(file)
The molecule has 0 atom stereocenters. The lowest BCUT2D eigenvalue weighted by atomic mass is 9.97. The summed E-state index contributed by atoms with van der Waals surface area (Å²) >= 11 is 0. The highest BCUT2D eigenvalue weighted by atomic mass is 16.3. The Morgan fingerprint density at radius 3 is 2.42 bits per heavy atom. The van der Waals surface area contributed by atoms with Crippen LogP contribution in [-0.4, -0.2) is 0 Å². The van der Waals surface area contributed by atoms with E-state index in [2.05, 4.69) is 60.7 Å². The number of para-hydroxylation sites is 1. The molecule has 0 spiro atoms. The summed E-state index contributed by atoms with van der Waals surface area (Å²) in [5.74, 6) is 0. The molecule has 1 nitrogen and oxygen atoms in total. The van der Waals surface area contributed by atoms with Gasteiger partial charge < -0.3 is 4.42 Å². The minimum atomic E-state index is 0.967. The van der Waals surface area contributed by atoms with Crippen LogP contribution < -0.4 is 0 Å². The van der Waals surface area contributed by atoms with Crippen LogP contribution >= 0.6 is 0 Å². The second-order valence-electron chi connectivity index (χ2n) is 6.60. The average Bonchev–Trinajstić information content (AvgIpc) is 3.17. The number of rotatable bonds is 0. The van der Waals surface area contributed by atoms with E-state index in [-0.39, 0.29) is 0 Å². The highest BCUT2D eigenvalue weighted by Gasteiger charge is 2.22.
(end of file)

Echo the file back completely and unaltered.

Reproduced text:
The molecule has 0 atom stereocenters. The lowest BCUT2D eigenvalue weighted by atomic mass is 9.97. The summed E-state index contributed by atoms with van der Waals surface area (Å²) >= 11 is 0. The highest BCUT2D eigenvalue weighted by atomic mass is 16.3. The Morgan fingerprint density at radius 3 is 2.42 bits per heavy atom. The van der Waals surface area contributed by atoms with Crippen LogP contribution in [-0.4, -0.2) is 0 Å². The van der Waals surface area contributed by atoms with E-state index in [2.05, 4.69) is 60.7 Å². The number of para-hydroxylation sites is 1. The molecule has 0 spiro atoms. The summed E-state index contributed by atoms with van der Waals surface area (Å²) in [5.74, 6) is 0. The molecule has 1 nitrogen and oxygen atoms in total. The van der Waals surface area contributed by atoms with Gasteiger partial charge < -0.3 is 4.42 Å². The minimum atomic E-state index is 0.967. The van der Waals surface area contributed by atoms with Crippen LogP contribution < -0.4 is 0 Å². The van der Waals surface area contributed by atoms with Crippen LogP contribution >= 0.6 is 0 Å². The second-order valence-electron chi connectivity index (χ2n) is 6.60. The average Bonchev–Trinajstić information content (AvgIpc) is 3.17. The number of rotatable bonds is 0. The van der Waals surface area contributed by atoms with E-state index in [-0.39, 0.29) is 0 Å². The highest BCUT2D eigenvalue weighted by Gasteiger charge is 2.22.